Migraine headaches can be painful and debilitating. If you experience migraine attacks, you may also experience auras. These can occur before a migraine attack and involve sensory changes. These can include seeing sparks, zigzags, or bright dots or experiencing numbness or tingling sensations in the body.
In this article, we’ll explore the different types of migraine with aura, the symptoms they cause, and ways to prevent and treat them.
There are several different categories of migraines with aura, including:
A migraine with brainstem aura is an aura connected with a migraine headache consisting of head pain in the back and on both sides. Warning signs that you have an MBA can include slurred speech, dizziness, and loss of balance. Researchers have found that MBAs are more common among adolescent girls.
With a hemiplegic migraine, people may experience temporary weakness on one side of their body, along with auras like changes in vision or speech. Retinal migraine, also known as an ophthalmic migraine, can cause vision loss for 10 to 20 minutes.
Some people may experience migraine without aura. With this type of migraine attack, you don’t experience any sensory disturbances. Instead, one might experience symptoms during what’s called the premonitory phase before the migraine attack. These symptoms may include food cravings, constipation, fatigue, and sensitivity to light or sound prior. A moderate to severe migraine headache then follows, accompanied by pain on one side of the head or throbbing pain. In a postdrome phase — sometimes called a migraine hangover — you may feel depressed and fatigued and have difficulty concentrating and comprehending.
A migraine without aura is much more common than a migraine with aura. In fact, approximately 70 percent to 75 percent of people get migraines without aura.
When you experience a migraine with aura, you can have symptoms in the center of your field of vision that can spread to the sides. These symptoms include zigzag lines, bright spots, or flashing lights. You may also lose part of your vision or experience a blind spot, a condition called scotoma. The blind spots can resemble simple geometric designs. Some visual auras resemble a shimmering spot or star. Other symptoms include muscle weakness, difficulty speaking, and a tingling in one hand or on one side of the face.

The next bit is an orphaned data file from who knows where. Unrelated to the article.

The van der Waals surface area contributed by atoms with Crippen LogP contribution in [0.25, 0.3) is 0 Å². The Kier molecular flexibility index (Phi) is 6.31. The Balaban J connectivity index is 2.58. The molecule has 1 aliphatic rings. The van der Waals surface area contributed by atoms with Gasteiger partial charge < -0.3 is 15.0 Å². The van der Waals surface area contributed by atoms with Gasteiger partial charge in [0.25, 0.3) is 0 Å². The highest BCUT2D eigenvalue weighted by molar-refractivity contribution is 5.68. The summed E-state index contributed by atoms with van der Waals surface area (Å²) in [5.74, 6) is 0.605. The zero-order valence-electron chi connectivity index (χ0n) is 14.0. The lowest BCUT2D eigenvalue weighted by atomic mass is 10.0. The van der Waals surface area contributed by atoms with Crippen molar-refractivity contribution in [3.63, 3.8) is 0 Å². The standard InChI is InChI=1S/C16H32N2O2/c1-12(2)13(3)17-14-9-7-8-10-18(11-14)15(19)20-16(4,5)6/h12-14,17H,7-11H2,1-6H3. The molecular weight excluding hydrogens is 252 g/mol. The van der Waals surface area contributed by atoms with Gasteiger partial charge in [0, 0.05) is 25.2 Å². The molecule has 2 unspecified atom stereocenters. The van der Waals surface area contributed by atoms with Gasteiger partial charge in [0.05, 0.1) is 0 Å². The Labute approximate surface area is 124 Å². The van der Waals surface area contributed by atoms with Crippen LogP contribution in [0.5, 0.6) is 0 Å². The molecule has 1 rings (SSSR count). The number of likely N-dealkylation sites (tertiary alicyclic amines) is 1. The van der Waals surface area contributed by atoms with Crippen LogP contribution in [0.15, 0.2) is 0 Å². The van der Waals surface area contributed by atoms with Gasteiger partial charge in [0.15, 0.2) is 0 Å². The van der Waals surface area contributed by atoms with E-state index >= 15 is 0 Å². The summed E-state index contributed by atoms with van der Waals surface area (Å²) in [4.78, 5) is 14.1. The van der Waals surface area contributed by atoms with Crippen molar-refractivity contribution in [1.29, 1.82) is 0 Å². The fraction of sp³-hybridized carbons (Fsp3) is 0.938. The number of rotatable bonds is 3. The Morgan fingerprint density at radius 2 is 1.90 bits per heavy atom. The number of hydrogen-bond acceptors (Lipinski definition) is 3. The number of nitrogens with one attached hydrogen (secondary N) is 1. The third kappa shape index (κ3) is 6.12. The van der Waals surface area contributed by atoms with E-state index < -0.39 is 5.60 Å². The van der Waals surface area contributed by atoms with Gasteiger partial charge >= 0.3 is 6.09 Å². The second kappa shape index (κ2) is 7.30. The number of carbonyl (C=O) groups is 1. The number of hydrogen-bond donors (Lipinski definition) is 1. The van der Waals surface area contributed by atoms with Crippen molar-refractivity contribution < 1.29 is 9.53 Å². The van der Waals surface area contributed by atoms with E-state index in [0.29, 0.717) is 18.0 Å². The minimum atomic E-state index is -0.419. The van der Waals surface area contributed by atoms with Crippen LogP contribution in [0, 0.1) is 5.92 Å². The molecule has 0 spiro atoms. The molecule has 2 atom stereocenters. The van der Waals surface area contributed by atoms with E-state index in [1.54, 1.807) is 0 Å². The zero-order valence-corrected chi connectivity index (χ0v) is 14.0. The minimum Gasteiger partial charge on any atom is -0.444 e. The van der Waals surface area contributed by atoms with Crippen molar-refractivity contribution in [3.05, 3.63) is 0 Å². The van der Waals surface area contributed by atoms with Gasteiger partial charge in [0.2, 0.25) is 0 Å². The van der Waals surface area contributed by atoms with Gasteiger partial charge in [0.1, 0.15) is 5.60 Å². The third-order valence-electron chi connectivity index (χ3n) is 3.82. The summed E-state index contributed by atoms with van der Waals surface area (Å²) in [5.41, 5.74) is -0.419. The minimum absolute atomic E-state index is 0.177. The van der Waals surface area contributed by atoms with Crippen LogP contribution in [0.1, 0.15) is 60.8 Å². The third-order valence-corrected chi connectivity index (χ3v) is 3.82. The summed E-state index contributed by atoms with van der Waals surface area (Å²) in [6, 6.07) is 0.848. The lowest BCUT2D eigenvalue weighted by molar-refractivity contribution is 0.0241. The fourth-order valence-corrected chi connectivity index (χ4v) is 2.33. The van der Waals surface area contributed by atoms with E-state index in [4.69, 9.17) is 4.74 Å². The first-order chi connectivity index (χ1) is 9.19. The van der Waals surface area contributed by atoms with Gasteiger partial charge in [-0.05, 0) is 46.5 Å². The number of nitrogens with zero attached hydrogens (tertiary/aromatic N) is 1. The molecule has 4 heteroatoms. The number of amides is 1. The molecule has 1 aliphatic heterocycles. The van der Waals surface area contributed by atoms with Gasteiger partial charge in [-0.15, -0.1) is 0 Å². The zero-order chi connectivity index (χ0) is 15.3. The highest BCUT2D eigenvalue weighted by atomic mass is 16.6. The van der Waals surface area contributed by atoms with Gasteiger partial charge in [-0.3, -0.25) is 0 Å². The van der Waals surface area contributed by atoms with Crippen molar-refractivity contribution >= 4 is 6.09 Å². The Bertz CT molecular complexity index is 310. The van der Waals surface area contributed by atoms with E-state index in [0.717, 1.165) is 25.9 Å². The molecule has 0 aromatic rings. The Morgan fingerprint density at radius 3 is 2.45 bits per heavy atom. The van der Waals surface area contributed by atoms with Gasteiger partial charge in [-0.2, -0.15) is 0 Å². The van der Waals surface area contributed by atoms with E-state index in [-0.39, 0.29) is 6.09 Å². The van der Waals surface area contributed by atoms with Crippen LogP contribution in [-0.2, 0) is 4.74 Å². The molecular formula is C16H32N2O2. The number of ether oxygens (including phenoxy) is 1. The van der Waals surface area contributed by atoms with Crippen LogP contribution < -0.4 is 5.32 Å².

Some of the symptoms of a migraine with aura could be similar to people with transient ischemic attacks or epilepsy, which brings neurological symptoms like unpredictable seizures.
A member of MyMigraineTeam described multiple phases of auras, which presented with different sensory changes. “Apparently I am in a new mode, which is giving me new visual auras different from anything I have ever had before,” she wrote. “The newest one was a small spot missing in the center of my vision, making the first two letters of words disappear. Luckily, my husband guessed migraine aura, which calmed me quickly. It lasted 10 minutes, then was followed by another aura of bright wavy lines on the outside of my left eye, which lasted 15 minutes. This was followed by a full-blown migraine encasing my entire head and both eyes.”
Another member noted that the frequency of their migraines with aura varied from two to three times per month to every one to two months. “Today was hard,” they said. “At around 12:30 p.m. I started getting the usual visual aura that comes with my migraines. My visual auras affect a big portion of my vision so doing day-to-day things is difficult (because I can’t see).”
Some visual auras can be colorful and appear like hallucinations. People living with migraine sometimes find it difficult to describe their aura sensations. “I had a particularly nasty migraine this morning, but I also experienced visuals during it,” one member shared. “I won’t call them hallucinations or auras as they weren’t. They were black-and-white pictures, but some areas were colored with one single color. In the first visual it was bright pink, and in the second visual, it was bright blue, and the colors hurt my eyes!”